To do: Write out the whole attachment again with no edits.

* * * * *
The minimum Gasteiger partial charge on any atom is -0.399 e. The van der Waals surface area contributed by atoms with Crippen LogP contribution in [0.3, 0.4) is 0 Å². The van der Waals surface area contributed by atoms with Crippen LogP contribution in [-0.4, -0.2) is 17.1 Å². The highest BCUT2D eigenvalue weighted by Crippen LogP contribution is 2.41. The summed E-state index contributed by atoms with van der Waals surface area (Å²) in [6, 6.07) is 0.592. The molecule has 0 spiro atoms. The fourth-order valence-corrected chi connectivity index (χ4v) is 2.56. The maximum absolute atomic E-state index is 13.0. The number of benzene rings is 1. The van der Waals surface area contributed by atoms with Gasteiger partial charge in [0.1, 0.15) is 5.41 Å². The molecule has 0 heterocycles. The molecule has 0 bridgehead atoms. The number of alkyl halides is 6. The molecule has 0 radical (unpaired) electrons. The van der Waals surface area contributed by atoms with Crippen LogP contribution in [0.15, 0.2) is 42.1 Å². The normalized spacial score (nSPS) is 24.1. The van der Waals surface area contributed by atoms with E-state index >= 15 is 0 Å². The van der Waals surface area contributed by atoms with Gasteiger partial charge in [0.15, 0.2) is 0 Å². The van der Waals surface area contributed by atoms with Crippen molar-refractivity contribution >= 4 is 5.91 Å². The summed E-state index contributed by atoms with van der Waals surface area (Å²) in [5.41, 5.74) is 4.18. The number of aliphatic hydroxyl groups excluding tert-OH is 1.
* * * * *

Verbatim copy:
The minimum Gasteiger partial charge on any atom is -0.399 e. The van der Waals surface area contributed by atoms with Crippen LogP contribution in [0.3, 0.4) is 0 Å². The van der Waals surface area contributed by atoms with Crippen LogP contribution in [-0.4, -0.2) is 17.1 Å². The highest BCUT2D eigenvalue weighted by Crippen LogP contribution is 2.41. The summed E-state index contributed by atoms with van der Waals surface area (Å²) in [6, 6.07) is 0.592. The molecule has 0 spiro atoms. The fourth-order valence-corrected chi connectivity index (χ4v) is 2.56. The maximum absolute atomic E-state index is 13.0. The number of benzene rings is 1. The van der Waals surface area contributed by atoms with Gasteiger partial charge in [0.1, 0.15) is 5.41 Å². The molecule has 0 heterocycles. The molecule has 0 bridgehead atoms. The number of alkyl halides is 6. The molecule has 0 radical (unpaired) electrons. The van der Waals surface area contributed by atoms with Crippen LogP contribution in [0.15, 0.2) is 42.1 Å². The normalized spacial score (nSPS) is 24.1. The van der Waals surface area contributed by atoms with E-state index >= 15 is 0 Å². The van der Waals surface area contributed by atoms with Gasteiger partial charge in [0.15, 0.2) is 0 Å². The van der Waals surface area contributed by atoms with Crippen molar-refractivity contribution >= 4 is 5.91 Å². The summed E-state index contributed by atoms with van der Waals surface area (Å²) in [5.41, 5.74) is 4.18. The number of aliphatic hydroxyl groups excluding tert-OH is 1.